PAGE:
Third-year theater arts and feminist studies double major Alana Duvernay is the assistant director of “Ruined.” Duvernay, who has been a member of AATAT for all of her three years at UCSC, sits in the front row at every rehearsal to assist the director and actors with their lines and overall character development.

“I chose UC Santa Cruz because of AATAT and Rainbow Theater,” Duvernay said. “First, because there are not multicultural theater groups in the UC system, [and] second because it is my goal, and AATAT’s goal, to uplift other people.”

During rehearsals, it is obvious a clear line of communication is necessary to attain a level of respect and trust among AATAT members. This is especially true when touching upon sensitive subjects like rape in “Ruined.” The actors must abandon their everyday personalities and transform into characters they may not be comfortable or familiar with.

Thousands of students have participated in AATAT over the past 20 years. AATAT’s success has sparked the creation of other multicultural programs like Rainbow Theater, also run by Williams. But despite their constantly sold out shows, AATAT continues to struggle yearly with financial shortfalls.

Over the years, AATAT has experienced many setbacks, predominantly a lack of staff and funding for the inherently costly productions they put on each year. However, with Williams’ focus on the future, you won’t ever hear him talk about the negatives.

“This art form of theater is a vehicle we cannot allow to [die out] or something,” Williams said. “It has a way of connecting with you like nothing else. You can go to the movie theater and you’re at the discretion of the editors. But [when] you come to live theater, you are the editor.”

Photo by Prescott Watson.
Photo by Prescott Watson.

Theater arts graduate Maria Olivo, an AATAT alum and former president of Rainbow Theater, is currently getting her master’s degree in theater education in the hope of creating a similar multicultural theater arts program in California’s Inland Empire. This was almost made impossible during Olivo’s four years at UCSC, when Williams’ job and programs were at risk of termination due to budget cuts.

“We knew that without him Rainbow and AATAT wouldn’t exist,” Olivo said, sitting in the theater and taking notes for her dissertation. “He’s really the heart and soul of these programs, and the students are the breath that keep it all going and functioning together.”

Duvernay, who encourages and supports the entire cast of AATAT, said Williams continually struggles to maintain his position and receive the support and funding needed for his programs.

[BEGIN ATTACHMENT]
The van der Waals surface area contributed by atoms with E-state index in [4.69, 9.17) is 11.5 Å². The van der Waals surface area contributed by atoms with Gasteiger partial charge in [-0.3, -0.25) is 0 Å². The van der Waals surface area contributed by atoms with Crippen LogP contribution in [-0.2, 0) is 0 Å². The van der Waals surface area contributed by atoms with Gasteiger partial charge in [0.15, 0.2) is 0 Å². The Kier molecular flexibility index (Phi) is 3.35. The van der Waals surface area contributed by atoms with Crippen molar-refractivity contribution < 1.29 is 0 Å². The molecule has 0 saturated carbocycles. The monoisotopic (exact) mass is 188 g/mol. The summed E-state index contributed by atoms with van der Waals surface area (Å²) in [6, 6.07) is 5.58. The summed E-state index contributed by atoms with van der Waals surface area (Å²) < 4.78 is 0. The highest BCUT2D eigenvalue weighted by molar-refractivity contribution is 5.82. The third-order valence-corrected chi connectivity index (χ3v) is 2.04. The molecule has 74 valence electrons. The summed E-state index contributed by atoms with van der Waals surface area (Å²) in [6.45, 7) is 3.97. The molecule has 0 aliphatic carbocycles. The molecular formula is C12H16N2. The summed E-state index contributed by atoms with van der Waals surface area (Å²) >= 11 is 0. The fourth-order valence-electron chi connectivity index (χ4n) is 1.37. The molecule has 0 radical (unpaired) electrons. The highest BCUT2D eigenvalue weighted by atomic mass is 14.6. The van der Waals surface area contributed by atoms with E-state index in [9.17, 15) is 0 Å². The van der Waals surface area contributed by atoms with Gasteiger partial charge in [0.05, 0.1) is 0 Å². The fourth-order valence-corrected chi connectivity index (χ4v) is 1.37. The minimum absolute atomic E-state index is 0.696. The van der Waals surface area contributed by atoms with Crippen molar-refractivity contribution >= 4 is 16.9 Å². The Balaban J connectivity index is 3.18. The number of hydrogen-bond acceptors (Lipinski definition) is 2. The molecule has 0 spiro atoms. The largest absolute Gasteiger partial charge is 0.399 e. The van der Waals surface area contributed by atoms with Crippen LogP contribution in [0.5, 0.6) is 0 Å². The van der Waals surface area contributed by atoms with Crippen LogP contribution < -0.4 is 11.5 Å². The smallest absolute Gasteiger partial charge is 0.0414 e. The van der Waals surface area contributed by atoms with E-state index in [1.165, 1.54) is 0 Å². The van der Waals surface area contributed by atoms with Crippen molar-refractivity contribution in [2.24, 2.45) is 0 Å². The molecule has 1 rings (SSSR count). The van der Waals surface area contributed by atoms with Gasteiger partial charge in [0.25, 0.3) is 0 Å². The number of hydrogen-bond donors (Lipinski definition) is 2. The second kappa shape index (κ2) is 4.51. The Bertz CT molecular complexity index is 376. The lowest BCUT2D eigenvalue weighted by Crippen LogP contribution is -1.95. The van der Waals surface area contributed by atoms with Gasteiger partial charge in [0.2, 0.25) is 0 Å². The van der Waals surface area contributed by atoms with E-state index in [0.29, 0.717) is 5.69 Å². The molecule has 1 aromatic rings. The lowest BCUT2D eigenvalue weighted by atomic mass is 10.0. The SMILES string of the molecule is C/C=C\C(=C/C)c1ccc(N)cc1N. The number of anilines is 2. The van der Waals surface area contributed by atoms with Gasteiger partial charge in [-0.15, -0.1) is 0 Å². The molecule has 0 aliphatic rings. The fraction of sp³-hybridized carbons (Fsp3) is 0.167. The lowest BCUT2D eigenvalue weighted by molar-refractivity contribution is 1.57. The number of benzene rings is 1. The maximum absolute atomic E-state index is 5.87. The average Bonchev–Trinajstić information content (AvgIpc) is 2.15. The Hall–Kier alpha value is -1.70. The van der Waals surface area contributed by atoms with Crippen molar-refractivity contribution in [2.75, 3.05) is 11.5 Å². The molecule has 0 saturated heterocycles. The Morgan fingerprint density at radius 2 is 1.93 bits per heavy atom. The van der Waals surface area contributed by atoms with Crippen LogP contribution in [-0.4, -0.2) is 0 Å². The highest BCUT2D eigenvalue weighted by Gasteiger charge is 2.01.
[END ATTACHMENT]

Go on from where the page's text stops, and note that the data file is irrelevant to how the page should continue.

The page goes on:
“Don is constantly fighting for us, constantly charging things on his own credit card, running from meeting to meeting, conference to conference, seeing if he can do something for us,” Duvernay said.

But AATAT now sees more possibility for prosperity in their future, thanks to Measure 49. Undergraduate students voted last year to voluntarily increase student fees by $5.25 per quarter. This money goes toward the CAD, which supports AATAT and Rainbow Theater.

Third-year electrical engineering major Amanuel Zeryihun is acting for the first time in “Ruined.” On Tuesday night, Williams awarded Zeryihun with one of the $1,000 scholarships. The cast and crew cheered him on, but Zeryihun was speechless.

While sitting behind the stage with his fellow actors, Zeryihun said it is important for people to recognize all the hard work put into this organization.

“People need to know this didn’t just come out of nowhere,” Zeryihun said. “It didn’t just last 20 years. It required the struggling of everyone who got on board, especially Don Williams, who is the visionary for this.”

Zeryihun is inspired by witnessing the changes AATAT and Williams create in the community on campus.

“It’s really important our university invest in people like him because he teaches from a very genuine approach, and it’s not something you find here a lot of the time,” he said.

Jessica Jones, a third-year student who plays Mama Nadia, the main character in “Ruined,” looks forward to the 20th anniversary celebrations. Many AATAT alumni will return to watch the show.

“For people to actually see how long this legacy has lasted is very powerful,” Jones said. “We’re here now, but we want to know what happened 20 years ago.”

Photo by Prescott Watson.

On stage and off, the players of AATAT spend time together working on lines, getting into character, and sharing valuable information to feel more comfortable about the play. Jones and Zeryihun bring their characters into their everyday life, like asking one another to pass the milk in a Congolese accent at their house.

Adam Buxbaum, a fifth-year theater arts graduate student, said there’s a lot of experimental theater occuring on campus, but AATAT’s theater work goes a different route.

“AATAT is consistently the only production every year that actually brings real poignant and pertinent issues to the community,” Buxbaum said. “AATAT works to agitate and educate, to make people leave the auditorium angry and feeling like they can make a difference.”

AATAT members hope it will continue to grow and gain support as a theater troupe so African American productions will continue to exist on campus even when Williams is gone.

“My hope is that AATAT will always be here,” Williams said, “[and] that this campus will always be a beacon to making sure diversity really does happen and is not just spoken.”